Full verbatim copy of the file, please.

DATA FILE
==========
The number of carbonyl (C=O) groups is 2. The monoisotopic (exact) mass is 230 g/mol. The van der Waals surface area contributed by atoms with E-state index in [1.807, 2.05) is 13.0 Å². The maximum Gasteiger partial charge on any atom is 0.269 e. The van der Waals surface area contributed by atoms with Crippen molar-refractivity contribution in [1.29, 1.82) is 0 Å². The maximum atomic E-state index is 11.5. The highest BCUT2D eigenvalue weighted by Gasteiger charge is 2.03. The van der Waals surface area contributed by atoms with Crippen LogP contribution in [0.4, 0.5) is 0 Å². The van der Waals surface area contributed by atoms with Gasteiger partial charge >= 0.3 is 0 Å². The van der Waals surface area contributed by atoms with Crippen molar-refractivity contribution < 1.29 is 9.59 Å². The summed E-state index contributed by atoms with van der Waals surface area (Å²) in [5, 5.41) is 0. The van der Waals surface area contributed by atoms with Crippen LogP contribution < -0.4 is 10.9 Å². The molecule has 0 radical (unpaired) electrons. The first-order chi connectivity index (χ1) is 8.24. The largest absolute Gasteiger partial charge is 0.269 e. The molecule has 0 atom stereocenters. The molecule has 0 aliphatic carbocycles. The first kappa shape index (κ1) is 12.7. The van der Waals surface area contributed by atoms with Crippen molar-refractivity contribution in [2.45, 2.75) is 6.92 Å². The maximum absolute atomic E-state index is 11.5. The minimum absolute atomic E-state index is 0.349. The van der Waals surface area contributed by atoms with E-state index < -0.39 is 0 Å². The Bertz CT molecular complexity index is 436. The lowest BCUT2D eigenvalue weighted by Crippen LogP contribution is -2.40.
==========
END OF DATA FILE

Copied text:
The number of carbonyl (C=O) groups is 2. The monoisotopic (exact) mass is 230 g/mol. The van der Waals surface area contributed by atoms with E-state index in [1.807, 2.05) is 13.0 Å². The maximum Gasteiger partial charge on any atom is 0.269 e. The van der Waals surface area contributed by atoms with Crippen molar-refractivity contribution in [1.29, 1.82) is 0 Å². The maximum atomic E-state index is 11.5. The highest BCUT2D eigenvalue weighted by Gasteiger charge is 2.03. The van der Waals surface area contributed by atoms with Crippen LogP contribution in [0.4, 0.5) is 0 Å². The van der Waals surface area contributed by atoms with Gasteiger partial charge >= 0.3 is 0 Å². The van der Waals surface area contributed by atoms with Crippen molar-refractivity contribution < 1.29 is 9.59 Å². The summed E-state index contributed by atoms with van der Waals surface area (Å²) in [5, 5.41) is 0. The van der Waals surface area contributed by atoms with Crippen LogP contribution < -0.4 is 10.9 Å². The molecule has 0 radical (unpaired) electrons. The first-order chi connectivity index (χ1) is 8.24. The largest absolute Gasteiger partial charge is 0.269 e. The molecule has 0 atom stereocenters. The molecule has 0 aliphatic carbocycles. The first kappa shape index (κ1) is 12.7. The van der Waals surface area contributed by atoms with Crippen molar-refractivity contribution in [2.45, 2.75) is 6.92 Å². The maximum absolute atomic E-state index is 11.5. The minimum absolute atomic E-state index is 0.349. The van der Waals surface area contributed by atoms with E-state index < -0.39 is 0 Å². The Bertz CT molecular complexity index is 436. The lowest BCUT2D eigenvalue weighted by Crippen LogP contribution is -2.40.